Women are more educated and employed at higher levels today than ever before,
but they are largely working in "pink-collar" jobs, according to a
report by the American Association of University Women.
The highest proportions of college-educated women continue to work in teaching
or nursing. The Associated Press reports the study found the most popular occupations
for women are secretaries, bookkeepers, sales supervisors, nurses, waitresses,
receptionists and cooks.
Nursing and teaching fail to crack the top-ten list of the most common occupations
among men. The AP notes that women and men share just to two in a list of the
most common occupations: sales supervisors and cooks. The study is based on
statistics from the Census Bureau.
Women have achieved parity with men in obtaining four-year college degrees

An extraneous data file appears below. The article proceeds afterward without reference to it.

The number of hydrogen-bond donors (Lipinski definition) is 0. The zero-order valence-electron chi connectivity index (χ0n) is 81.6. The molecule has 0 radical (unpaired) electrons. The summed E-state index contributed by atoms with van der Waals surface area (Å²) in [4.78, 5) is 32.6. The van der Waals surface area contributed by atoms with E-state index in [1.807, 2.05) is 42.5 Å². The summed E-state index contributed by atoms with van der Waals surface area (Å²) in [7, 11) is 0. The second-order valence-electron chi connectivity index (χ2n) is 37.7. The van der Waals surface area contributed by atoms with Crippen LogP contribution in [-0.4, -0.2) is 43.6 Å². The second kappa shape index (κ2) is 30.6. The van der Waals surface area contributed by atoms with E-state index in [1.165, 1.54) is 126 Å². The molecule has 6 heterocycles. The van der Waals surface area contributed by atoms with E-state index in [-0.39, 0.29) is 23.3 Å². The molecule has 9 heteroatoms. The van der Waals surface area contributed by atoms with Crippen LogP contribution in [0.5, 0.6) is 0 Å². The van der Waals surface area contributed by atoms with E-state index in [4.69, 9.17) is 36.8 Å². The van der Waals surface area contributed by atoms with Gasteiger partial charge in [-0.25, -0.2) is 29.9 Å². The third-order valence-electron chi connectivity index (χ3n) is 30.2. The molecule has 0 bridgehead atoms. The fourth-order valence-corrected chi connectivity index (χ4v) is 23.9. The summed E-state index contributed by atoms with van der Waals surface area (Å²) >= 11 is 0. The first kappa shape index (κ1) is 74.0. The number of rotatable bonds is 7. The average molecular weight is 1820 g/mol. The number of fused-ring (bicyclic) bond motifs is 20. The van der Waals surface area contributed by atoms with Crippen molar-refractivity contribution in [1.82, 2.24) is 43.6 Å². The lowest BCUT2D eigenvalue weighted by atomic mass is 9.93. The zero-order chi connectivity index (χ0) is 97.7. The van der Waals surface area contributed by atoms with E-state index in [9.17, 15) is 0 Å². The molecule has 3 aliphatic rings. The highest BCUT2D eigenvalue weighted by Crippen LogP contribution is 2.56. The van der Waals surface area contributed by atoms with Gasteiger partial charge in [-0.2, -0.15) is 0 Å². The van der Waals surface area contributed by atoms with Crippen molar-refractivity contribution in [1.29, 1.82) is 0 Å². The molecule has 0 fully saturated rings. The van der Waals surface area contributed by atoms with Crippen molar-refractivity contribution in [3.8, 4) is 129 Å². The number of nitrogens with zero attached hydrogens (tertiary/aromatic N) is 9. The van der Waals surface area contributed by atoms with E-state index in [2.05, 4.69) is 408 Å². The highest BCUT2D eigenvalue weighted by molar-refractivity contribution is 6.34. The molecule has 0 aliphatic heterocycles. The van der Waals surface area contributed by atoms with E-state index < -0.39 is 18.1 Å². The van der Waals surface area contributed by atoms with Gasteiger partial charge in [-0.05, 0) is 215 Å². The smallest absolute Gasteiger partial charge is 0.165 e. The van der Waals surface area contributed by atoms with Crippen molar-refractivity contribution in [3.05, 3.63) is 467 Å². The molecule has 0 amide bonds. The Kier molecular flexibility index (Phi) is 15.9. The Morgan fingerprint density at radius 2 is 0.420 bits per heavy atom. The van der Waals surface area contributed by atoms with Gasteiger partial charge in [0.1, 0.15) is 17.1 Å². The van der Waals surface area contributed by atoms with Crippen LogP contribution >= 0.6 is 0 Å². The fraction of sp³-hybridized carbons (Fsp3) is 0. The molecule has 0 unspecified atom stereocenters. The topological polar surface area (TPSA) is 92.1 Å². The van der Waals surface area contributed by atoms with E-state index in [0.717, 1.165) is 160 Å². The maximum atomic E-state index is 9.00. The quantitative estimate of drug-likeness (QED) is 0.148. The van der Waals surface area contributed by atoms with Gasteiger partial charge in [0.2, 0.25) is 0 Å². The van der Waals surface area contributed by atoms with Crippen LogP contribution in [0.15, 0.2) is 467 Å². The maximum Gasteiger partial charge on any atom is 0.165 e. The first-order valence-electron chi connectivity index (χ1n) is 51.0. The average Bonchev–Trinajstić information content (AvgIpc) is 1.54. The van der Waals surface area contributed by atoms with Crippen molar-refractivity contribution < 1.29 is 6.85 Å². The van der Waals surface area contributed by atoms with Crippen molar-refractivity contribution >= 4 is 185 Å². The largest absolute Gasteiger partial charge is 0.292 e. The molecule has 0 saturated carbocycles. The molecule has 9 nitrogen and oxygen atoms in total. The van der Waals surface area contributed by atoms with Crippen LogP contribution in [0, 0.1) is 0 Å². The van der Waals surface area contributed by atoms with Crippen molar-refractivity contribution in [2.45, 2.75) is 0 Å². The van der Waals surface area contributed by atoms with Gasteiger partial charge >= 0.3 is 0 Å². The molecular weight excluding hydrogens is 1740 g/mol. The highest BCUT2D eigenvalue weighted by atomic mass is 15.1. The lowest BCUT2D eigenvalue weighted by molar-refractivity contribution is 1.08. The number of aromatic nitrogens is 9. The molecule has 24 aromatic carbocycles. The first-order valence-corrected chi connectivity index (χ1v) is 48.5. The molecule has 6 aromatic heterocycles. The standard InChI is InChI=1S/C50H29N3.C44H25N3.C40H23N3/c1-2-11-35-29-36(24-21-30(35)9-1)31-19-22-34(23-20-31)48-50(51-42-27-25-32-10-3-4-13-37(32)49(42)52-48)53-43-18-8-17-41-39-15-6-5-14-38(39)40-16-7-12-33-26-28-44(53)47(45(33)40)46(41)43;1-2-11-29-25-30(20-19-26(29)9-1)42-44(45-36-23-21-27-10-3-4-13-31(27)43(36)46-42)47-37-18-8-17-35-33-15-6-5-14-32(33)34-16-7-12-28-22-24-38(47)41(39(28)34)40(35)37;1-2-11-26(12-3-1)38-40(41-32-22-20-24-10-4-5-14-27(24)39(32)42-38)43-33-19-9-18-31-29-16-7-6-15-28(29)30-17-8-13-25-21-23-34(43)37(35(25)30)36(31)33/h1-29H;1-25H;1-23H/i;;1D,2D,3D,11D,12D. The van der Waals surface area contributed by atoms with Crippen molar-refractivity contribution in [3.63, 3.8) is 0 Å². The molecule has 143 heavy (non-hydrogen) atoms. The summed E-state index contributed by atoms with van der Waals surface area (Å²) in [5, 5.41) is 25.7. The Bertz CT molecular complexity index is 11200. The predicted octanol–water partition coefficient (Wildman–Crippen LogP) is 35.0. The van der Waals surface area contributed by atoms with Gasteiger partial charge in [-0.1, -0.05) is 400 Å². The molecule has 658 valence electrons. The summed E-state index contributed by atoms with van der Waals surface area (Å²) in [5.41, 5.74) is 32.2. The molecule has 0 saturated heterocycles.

and are more likely to work in managerial and professional careers today than
twenty years ago. The authors of the report cite a gender gap in the technology
sector and the sciences.
"The good news is that women have made great strides in education and
the work force," says Mary Ellen Smyth, president of the association's
Educational Foundation. "The bad news is that the new high-tech economy
is leaving women behind. It's not that women are hitting a glass ceiling in
the high-tech sector. It's that they don't have the keys to open the door."
In order for women to move into more better-paying, higher-status occupations,
more focus needs to be placed on advanced education in science, engineering
and technology, the authors of the report tell the AP.
"Education in computer and information technology fields is critical to
thriving in the new high-tech economy," says Jacqueline Woods, AAUW's Executive
Director. "And with only 28 percent of women studying in a field that will
prepare them for work in science, engineering, or information technology, we've
got a real problem."